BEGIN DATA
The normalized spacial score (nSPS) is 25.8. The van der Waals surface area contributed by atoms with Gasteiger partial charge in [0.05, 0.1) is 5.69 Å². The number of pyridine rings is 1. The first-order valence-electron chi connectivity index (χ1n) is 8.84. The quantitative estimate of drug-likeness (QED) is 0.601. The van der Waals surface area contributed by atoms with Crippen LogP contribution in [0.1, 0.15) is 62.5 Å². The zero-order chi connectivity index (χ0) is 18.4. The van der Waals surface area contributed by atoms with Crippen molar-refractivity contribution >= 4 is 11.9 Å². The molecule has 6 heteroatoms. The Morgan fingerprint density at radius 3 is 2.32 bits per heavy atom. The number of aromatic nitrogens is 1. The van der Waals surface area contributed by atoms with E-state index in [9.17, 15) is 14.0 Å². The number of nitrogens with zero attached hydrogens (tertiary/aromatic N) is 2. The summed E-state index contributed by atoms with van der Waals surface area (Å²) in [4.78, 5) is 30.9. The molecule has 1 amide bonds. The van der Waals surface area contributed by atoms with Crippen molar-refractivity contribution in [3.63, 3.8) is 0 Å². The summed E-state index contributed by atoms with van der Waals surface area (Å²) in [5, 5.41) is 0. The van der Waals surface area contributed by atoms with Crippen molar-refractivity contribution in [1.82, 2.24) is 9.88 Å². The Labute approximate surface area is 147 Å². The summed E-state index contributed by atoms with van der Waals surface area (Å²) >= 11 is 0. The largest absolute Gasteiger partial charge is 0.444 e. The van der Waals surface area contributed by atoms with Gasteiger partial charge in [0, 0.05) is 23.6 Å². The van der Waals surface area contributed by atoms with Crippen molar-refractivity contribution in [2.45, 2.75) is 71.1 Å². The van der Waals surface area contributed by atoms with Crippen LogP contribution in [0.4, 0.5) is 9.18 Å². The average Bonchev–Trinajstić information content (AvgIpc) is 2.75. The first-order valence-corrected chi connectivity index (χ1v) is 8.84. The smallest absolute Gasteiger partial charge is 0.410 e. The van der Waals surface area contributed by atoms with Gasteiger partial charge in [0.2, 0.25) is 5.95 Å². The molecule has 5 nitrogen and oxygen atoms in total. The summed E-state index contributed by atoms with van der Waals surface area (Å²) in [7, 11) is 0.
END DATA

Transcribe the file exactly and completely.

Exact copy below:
The normalized spacial score (nSPS) is 25.8. The van der Waals surface area contributed by atoms with Gasteiger partial charge in [0.05, 0.1) is 5.69 Å². The number of pyridine rings is 1. The first-order valence-electron chi connectivity index (χ1n) is 8.84. The quantitative estimate of drug-likeness (QED) is 0.601. The van der Waals surface area contributed by atoms with Crippen LogP contribution in [0.1, 0.15) is 62.5 Å². The zero-order chi connectivity index (χ0) is 18.4. The van der Waals surface area contributed by atoms with Crippen molar-refractivity contribution >= 4 is 11.9 Å². The molecule has 6 heteroatoms. The Morgan fingerprint density at radius 3 is 2.32 bits per heavy atom. The number of aromatic nitrogens is 1. The van der Waals surface area contributed by atoms with E-state index in [9.17, 15) is 14.0 Å². The number of nitrogens with zero attached hydrogens (tertiary/aromatic N) is 2. The summed E-state index contributed by atoms with van der Waals surface area (Å²) in [4.78, 5) is 30.9. The molecule has 1 amide bonds. The van der Waals surface area contributed by atoms with Crippen molar-refractivity contribution in [3.63, 3.8) is 0 Å². The summed E-state index contributed by atoms with van der Waals surface area (Å²) in [5, 5.41) is 0. The van der Waals surface area contributed by atoms with Crippen molar-refractivity contribution in [1.82, 2.24) is 9.88 Å². The Labute approximate surface area is 147 Å². The summed E-state index contributed by atoms with van der Waals surface area (Å²) >= 11 is 0. The largest absolute Gasteiger partial charge is 0.444 e. The van der Waals surface area contributed by atoms with Gasteiger partial charge in [0, 0.05) is 23.6 Å². The van der Waals surface area contributed by atoms with Crippen molar-refractivity contribution in [2.45, 2.75) is 71.1 Å². The van der Waals surface area contributed by atoms with Crippen LogP contribution in [0.4, 0.5) is 9.18 Å². The average Bonchev–Trinajstić information content (AvgIpc) is 2.75. The first-order valence-corrected chi connectivity index (χ1v) is 8.84. The smallest absolute Gasteiger partial charge is 0.410 e. The van der Waals surface area contributed by atoms with Gasteiger partial charge in [0.2, 0.25) is 5.95 Å². The molecule has 5 nitrogen and oxygen atoms in total. The summed E-state index contributed by atoms with van der Waals surface area (Å²) in [7, 11) is 0.